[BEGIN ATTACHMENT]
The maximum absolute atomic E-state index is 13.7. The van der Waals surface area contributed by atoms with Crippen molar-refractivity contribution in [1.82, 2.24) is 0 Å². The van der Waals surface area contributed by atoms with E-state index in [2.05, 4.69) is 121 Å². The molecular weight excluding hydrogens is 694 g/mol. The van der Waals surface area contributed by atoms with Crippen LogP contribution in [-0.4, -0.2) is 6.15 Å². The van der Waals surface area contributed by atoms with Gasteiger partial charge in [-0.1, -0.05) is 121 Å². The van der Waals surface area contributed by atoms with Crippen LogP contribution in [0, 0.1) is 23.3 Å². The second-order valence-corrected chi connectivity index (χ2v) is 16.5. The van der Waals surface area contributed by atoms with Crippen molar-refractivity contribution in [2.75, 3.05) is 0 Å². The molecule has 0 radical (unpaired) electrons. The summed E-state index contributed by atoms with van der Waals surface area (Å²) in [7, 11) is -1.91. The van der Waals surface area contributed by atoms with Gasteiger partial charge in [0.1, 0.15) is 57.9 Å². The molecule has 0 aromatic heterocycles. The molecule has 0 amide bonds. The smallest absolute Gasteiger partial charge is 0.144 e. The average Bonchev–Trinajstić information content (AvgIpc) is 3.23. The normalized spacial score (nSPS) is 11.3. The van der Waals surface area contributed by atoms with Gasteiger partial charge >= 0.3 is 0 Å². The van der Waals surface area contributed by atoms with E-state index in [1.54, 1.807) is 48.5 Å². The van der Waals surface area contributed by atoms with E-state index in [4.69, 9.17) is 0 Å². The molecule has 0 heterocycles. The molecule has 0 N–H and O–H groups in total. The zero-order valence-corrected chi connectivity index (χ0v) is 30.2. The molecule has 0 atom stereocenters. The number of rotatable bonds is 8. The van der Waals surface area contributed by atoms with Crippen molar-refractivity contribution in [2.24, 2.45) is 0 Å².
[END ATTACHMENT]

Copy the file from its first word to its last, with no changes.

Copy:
The maximum absolute atomic E-state index is 13.7. The van der Waals surface area contributed by atoms with Crippen molar-refractivity contribution in [1.82, 2.24) is 0 Å². The van der Waals surface area contributed by atoms with E-state index in [2.05, 4.69) is 121 Å². The molecular weight excluding hydrogens is 694 g/mol. The van der Waals surface area contributed by atoms with Crippen LogP contribution in [-0.4, -0.2) is 6.15 Å². The van der Waals surface area contributed by atoms with Gasteiger partial charge in [-0.1, -0.05) is 121 Å². The van der Waals surface area contributed by atoms with Crippen LogP contribution in [0, 0.1) is 23.3 Å². The second-order valence-corrected chi connectivity index (χ2v) is 16.5. The van der Waals surface area contributed by atoms with Crippen molar-refractivity contribution in [2.75, 3.05) is 0 Å². The molecule has 0 radical (unpaired) electrons. The summed E-state index contributed by atoms with van der Waals surface area (Å²) in [7, 11) is -1.91. The van der Waals surface area contributed by atoms with Gasteiger partial charge in [0.1, 0.15) is 57.9 Å². The molecule has 0 aromatic heterocycles. The molecule has 0 amide bonds. The smallest absolute Gasteiger partial charge is 0.144 e. The average Bonchev–Trinajstić information content (AvgIpc) is 3.23. The normalized spacial score (nSPS) is 11.3. The van der Waals surface area contributed by atoms with Gasteiger partial charge >= 0.3 is 0 Å². The van der Waals surface area contributed by atoms with E-state index in [1.54, 1.807) is 48.5 Å². The van der Waals surface area contributed by atoms with E-state index in [4.69, 9.17) is 0 Å². The molecule has 0 heterocycles. The molecule has 0 N–H and O–H groups in total. The zero-order valence-corrected chi connectivity index (χ0v) is 30.2. The molecule has 0 atom stereocenters. The number of rotatable bonds is 8. The van der Waals surface area contributed by atoms with Crippen molar-refractivity contribution in [2.24, 2.45) is 0 Å².